Tuesday, November 9, 2010

Bulk inserting Django objects

I've added another Django utility member to my garden of Python, bulkops.py.

Currently, it consists of two functions, insert_many and update_many. They are intended to solve the problem of inserting a big bunch of objects in Django. If you use the standard save() or create() methods in Django, you get one SQL query per object. With thousands of objects, you'll simply drown in overhead in executing all these queries.

There are some alternatives out there, but unfortunately they are pretty complex and specific to a previous version of Django. Instead this code simple makes a list of tuples with the fields on the model and feeds that to the executemany() function in the DB API. Usage is really simple
for x in seq:
o = SomeObject()
o.foo = x
l = []
for x in seq:
o = SomeObject()
o.foo = x
It's tested to work with Django 1.2 and doesn't really touch the ORM internals so should be safe for at least some future versions.

Sadly, there's no support for associated many-to-many relationships. I actually needed that myself, but I don't think there's an efficient way of getting the primary ids when you do a bulk insert with the Python DB driver API. So one has to use a select query anyway afterwards, and then it was actually more convenient to do it by hand by rearranging the logic in the caller.

Monday, November 8, 2010

Cache busting in Django

One of the really annoying things in web development is dealing with caching. Browsers incorporate an elaborate caching scheme to speed up common browsing operations, which is a really great idea. But a side-effect is that when you release a change on a site, you risk that some people get the new HTML while their browser is still using an old CSS or Javascript file because their cache hasn't timed out yet.

It has bitten me several times during development too, some browsers have really aggressive caching schemes. Debugging problems caused by a stale CSS/JS file is just not fun.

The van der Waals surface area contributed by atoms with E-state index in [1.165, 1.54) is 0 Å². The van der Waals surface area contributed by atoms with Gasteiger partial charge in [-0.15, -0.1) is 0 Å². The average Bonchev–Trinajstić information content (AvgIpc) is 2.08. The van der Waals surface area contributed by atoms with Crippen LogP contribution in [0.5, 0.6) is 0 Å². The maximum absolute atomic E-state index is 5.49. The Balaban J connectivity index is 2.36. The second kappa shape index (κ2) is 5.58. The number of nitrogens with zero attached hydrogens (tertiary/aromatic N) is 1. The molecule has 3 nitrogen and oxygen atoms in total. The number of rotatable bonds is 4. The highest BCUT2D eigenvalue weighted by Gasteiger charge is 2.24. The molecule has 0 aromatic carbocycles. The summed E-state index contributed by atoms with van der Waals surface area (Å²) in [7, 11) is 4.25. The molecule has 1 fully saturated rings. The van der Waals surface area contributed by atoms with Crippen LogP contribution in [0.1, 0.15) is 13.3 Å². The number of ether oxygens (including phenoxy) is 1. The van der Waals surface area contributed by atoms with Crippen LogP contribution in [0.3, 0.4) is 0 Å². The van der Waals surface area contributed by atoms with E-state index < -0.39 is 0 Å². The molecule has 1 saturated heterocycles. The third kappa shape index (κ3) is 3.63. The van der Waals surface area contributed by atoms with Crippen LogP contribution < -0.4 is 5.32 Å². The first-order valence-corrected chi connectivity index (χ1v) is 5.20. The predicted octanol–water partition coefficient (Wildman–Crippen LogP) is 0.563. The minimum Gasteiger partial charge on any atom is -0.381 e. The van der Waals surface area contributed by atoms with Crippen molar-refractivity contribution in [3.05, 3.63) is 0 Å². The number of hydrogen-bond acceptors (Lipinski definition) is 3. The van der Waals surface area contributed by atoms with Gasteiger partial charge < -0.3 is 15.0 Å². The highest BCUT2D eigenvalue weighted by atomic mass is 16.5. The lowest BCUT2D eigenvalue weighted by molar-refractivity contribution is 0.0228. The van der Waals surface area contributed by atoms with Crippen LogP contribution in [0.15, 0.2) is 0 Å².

One way to fix it is to use a framework to run the CSS and Javascript through a combiner/minifier that at the same time outputs a versioned filename, e.g. by hashing the contents. There are even a couple of Django projects going down this route to make it happen automatically.

I haven't found one I liked yet, though. You have to modify views or templates and fit your paths into the system, it doesn't help with changing images, if you use third-party code you have to modify that too, and the minification step makes it pretty hard to debug Javascript problems; even if you isolate it to live, problems happen on live too, sometimes.

Really, if we take a step back from the minify dream, the simple solution here is to append some kind of version number to the file. Then new HTML should have filenames with new version numbers so clients can't used their old cached files because the paths don't match.

I've found a really simple way to automate this transparently for a project by modifying one line in settings.py. The idea is to hook into Django with a middleware class, search the generated HTML for local URLs and replace them with URLs with version numbers. This way, we can catch all CSS and Javascript references as well as images no matter where they occur.

Since common file systems don't provide version numbers on the files they store, we'll use the modification timestamp instead. And instead of renaming files to contain the version number, we'll just append a ?_=timestamp to the URL:
  <img src="/media/images/logo.png">
  <img src="/media/images/logo.png?_=4321234">
Everything after the ? is ignored when looking up in the file system by the static file web servers I've tested so far. So it just works.

As a bonus, when this is running, you can safely modify the web server serving the static files to set an expiration date far out in the future for files requested with ?_=xxxxx. This allows an aggressive, yet perfectly safe caching scheme to be employed by any upstream cache, including the browser.

The above trick can be done in about 50 lines of Python. You can grab the little self-contained middleware module modtimeurls.py from my brand-new Garden of Python. It has been in production on several sites for over a year. The only problem I've found so far was with a PNG transparency fixer for IE6 that assumed .png files would end with .png rather than .png?_=xxxxxx.

Tuesday, November 2, 2010


This is philosophy in practice. One of the most interesting posts I have read this year.